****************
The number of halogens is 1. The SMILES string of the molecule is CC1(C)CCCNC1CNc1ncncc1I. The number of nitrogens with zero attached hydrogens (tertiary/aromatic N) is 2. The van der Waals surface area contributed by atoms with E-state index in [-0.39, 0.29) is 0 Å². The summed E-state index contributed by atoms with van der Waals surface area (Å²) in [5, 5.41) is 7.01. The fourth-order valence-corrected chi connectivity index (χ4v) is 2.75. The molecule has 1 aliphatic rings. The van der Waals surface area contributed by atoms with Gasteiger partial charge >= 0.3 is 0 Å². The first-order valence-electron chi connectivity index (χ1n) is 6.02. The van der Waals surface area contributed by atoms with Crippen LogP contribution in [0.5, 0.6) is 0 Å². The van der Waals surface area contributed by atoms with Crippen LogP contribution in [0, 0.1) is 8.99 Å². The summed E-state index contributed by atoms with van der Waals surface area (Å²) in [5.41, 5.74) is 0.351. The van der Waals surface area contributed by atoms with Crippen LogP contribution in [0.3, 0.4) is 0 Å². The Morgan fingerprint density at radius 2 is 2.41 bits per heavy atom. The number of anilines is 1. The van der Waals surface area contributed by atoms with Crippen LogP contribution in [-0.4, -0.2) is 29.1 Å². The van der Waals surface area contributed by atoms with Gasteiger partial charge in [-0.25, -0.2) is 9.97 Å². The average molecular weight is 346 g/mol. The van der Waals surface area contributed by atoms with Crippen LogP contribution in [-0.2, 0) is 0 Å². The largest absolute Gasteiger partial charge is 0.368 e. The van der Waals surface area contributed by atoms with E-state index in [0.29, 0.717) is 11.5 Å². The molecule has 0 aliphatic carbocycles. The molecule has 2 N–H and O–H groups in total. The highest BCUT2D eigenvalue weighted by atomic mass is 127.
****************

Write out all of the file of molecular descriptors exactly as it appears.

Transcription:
The number of halogens is 1. The SMILES string of the molecule is CC1(C)CCCNC1CNc1ncncc1I. The number of nitrogens with zero attached hydrogens (tertiary/aromatic N) is 2. The van der Waals surface area contributed by atoms with E-state index in [-0.39, 0.29) is 0 Å². The summed E-state index contributed by atoms with van der Waals surface area (Å²) in [5, 5.41) is 7.01. The fourth-order valence-corrected chi connectivity index (χ4v) is 2.75. The molecule has 1 aliphatic rings. The van der Waals surface area contributed by atoms with Gasteiger partial charge >= 0.3 is 0 Å². The first-order valence-electron chi connectivity index (χ1n) is 6.02. The van der Waals surface area contributed by atoms with Crippen LogP contribution in [0.5, 0.6) is 0 Å². The van der Waals surface area contributed by atoms with Crippen LogP contribution in [0, 0.1) is 8.99 Å². The summed E-state index contributed by atoms with van der Waals surface area (Å²) in [5.41, 5.74) is 0.351. The van der Waals surface area contributed by atoms with Crippen LogP contribution in [0.3, 0.4) is 0 Å². The Morgan fingerprint density at radius 2 is 2.41 bits per heavy atom. The number of anilines is 1. The van der Waals surface area contributed by atoms with Crippen LogP contribution in [-0.4, -0.2) is 29.1 Å². The van der Waals surface area contributed by atoms with Gasteiger partial charge in [-0.25, -0.2) is 9.97 Å². The average molecular weight is 346 g/mol. The van der Waals surface area contributed by atoms with Crippen LogP contribution in [-0.2, 0) is 0 Å². The largest absolute Gasteiger partial charge is 0.368 e. The van der Waals surface area contributed by atoms with E-state index in [0.29, 0.717) is 11.5 Å². The molecule has 0 aliphatic carbocycles. The molecule has 2 N–H and O–H groups in total. The highest BCUT2D eigenvalue weighted by atomic mass is 127.